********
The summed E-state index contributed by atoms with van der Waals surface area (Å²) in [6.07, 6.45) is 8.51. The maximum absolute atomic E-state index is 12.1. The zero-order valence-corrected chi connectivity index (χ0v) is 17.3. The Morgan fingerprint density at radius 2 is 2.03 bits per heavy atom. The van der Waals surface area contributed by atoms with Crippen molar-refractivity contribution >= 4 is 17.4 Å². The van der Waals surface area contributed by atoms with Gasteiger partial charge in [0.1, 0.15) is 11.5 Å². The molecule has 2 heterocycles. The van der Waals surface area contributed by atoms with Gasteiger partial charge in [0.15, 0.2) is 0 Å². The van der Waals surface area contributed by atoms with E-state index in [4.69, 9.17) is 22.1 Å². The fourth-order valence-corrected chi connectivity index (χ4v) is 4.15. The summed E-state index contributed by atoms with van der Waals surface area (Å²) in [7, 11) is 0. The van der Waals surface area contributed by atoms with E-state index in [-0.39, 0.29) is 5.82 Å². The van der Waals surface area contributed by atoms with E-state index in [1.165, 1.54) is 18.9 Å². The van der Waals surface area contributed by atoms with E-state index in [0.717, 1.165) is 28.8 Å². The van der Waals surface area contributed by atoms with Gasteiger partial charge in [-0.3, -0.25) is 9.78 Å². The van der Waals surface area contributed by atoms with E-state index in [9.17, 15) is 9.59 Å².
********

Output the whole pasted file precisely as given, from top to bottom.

The summed E-state index contributed by atoms with van der Waals surface area (Å²) in [6.07, 6.45) is 8.51. The maximum absolute atomic E-state index is 12.1. The zero-order valence-corrected chi connectivity index (χ0v) is 17.3. The Morgan fingerprint density at radius 2 is 2.03 bits per heavy atom. The van der Waals surface area contributed by atoms with Crippen molar-refractivity contribution >= 4 is 17.4 Å². The van der Waals surface area contributed by atoms with Gasteiger partial charge in [0.1, 0.15) is 11.5 Å². The molecule has 2 heterocycles. The van der Waals surface area contributed by atoms with Gasteiger partial charge in [0.15, 0.2) is 0 Å². The van der Waals surface area contributed by atoms with E-state index in [4.69, 9.17) is 22.1 Å². The fourth-order valence-corrected chi connectivity index (χ4v) is 4.15. The summed E-state index contributed by atoms with van der Waals surface area (Å²) in [7, 11) is 0. The van der Waals surface area contributed by atoms with E-state index in [-0.39, 0.29) is 5.82 Å². The van der Waals surface area contributed by atoms with E-state index in [1.165, 1.54) is 18.9 Å². The van der Waals surface area contributed by atoms with E-state index in [0.717, 1.165) is 28.8 Å². The van der Waals surface area contributed by atoms with Gasteiger partial charge in [-0.3, -0.25) is 9.78 Å². The van der Waals surface area contributed by atoms with E-state index in [9.17, 15) is 9.59 Å².